A planting scheme was also initiated that complemented the nature of the local environment.









































In the summer of 2012 planning permission was granted and the project started in December later that year. We begun by excavating the whole of the front bay area to the start of the driveway.
A substantial retaining wall and series of tiered planters were created to reflect the shape of the bay rising in 450mm stages to allow one to jump down but not create an actual stepped area. The planting in this area was based on woodland plants that could cope with the shaded conditions and that perhaps would not require the same level of attention as other plants. It is a natural spectacle for the occupier of the house at lower ground level,  a backdrop and bit of theatre - the tiers just recede enough to allow some of the sky light  through and retain a sense of openness. From the driveway it is not at all obvious that the area exists at all aside from the verbena and the heads of a large variety of lavender ascending. This forms a visual soft stop for cars entering the drive.































The driveway itself was reconfigured from a solid concrete platform to a paved option using hand made chestnut clay pavers that allowed ground water to permeate. The design incorporates curves that gently handle what otherwise would have been an austere frontage due to the imposing scale of the architecture and the volume of red brick. This design makes the space softer , approachable and more palatable. The start of the pathway to the Porch and the end of the handrail form one start point for the curve which arcs towards the Quince tree in the top bed (see illustration). The curved flow is counterstruck in the space left over from the arc by opposing the direction creating a greater sense of an organic system. The pattern is echoed in the curvy iron railings that were commissioned and made to our design. Restoring iron railings is a key project in the North Oxford Conservation Area, and we felt these were an elegant contemporary take on a classic victorian railing. Aside from the practical nature, they carry the sense of undulating movement from the floor to the vertical and give a restrained, elegant graphic show with the red brick wall as a backdrop. This again adds a needed quality in direct contrast to the red brickwork.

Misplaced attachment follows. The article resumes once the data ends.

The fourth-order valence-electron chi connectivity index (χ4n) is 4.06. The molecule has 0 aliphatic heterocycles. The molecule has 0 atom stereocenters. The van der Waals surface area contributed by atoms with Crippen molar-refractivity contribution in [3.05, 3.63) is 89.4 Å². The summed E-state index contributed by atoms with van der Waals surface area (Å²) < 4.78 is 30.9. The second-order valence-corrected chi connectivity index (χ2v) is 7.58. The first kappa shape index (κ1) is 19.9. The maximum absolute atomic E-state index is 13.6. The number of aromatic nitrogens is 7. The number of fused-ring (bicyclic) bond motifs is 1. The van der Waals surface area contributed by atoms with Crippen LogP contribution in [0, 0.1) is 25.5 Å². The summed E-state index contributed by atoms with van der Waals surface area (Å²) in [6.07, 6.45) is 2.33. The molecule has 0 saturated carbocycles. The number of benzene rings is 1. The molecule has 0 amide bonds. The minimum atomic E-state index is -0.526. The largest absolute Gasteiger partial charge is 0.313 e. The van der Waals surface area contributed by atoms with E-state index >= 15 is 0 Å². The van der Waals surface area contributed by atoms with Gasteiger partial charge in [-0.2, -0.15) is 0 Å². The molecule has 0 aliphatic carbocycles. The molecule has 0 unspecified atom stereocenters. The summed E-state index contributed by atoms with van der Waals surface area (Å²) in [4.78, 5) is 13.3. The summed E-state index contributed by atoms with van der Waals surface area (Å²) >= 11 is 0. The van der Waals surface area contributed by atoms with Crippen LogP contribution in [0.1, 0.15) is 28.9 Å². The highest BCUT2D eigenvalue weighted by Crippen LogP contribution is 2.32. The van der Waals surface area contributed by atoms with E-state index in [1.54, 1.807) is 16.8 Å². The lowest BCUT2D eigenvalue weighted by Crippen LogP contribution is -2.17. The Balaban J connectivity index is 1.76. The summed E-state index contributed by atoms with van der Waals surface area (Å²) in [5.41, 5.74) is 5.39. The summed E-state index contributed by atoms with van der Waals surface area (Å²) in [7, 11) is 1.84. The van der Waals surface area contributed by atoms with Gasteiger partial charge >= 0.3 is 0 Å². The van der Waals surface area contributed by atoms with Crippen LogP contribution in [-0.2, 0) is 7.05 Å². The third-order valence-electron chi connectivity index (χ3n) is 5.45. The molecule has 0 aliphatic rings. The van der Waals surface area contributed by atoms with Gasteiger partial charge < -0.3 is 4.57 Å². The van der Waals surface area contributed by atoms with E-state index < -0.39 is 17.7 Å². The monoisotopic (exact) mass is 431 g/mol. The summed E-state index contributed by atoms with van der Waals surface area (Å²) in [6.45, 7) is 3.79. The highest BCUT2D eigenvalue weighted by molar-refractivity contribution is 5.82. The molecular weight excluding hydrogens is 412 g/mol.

The curves as mentioned lead you to the Porched area - the previous Porch was dissassembled and a new large, insulated and enclosed Porch was built. The whole of the facade was kept and reused with a front and rear door designed by ourselves. The front door is placed just behind the arched facade. This gives the impression from a distance, that the door is arched also. The interior has a beautiful spanish encaustic cement patterned floor which brings a happy surprise to the entrance area.








































The interior was kept simple. Vertical pine boards and the light created by the conservation velux alongside the silver pendent add a touch of Scandi elegance to the show. The Oak hall furniture is designed and made by Rogue-Designs in our workshop, and was made to fit the the right hand wall as you enter. The shoe rack is a double construction with adults shoes above and children's below.




a north oxford house

Drawing room and dining room >

In this drawing room (a proper, first floor affair) light and the huge windows are all. We wanted to create a design that played with formal traditional drawing room style, and messed about with it, adding colour and fun. A huge element of the room is the floor to ceiling shelving structure, which is constructed from ash with an ebonised hardwood that delineates and configures the structure. This was designed to house various elements including books, objects, TV and media and a stereo with space for cd's. This was a one-off item which we created for the client. It holds your attention and commands the space that it lies in. There is an almost art deco feel to it, with the dark and light woods and polished finish.

bookshelves-detail-rogue-designs.png

detail of shelving

The sofas were sourced from Fran at Liscious Interiors, and re-upholstered in striking fabrics in soft brushes cotton. The colours reflected the dining space but lifted and lightened. The Chesterfield grey sofa has a purple running through it and we applied very bright violet buttons to the piece and dressed with lime accents. The lime - or chartreuse - Chesterfield was very simply dressed and as such we reversed the colour works and had predominantly purple striped cushions in a deep velvet.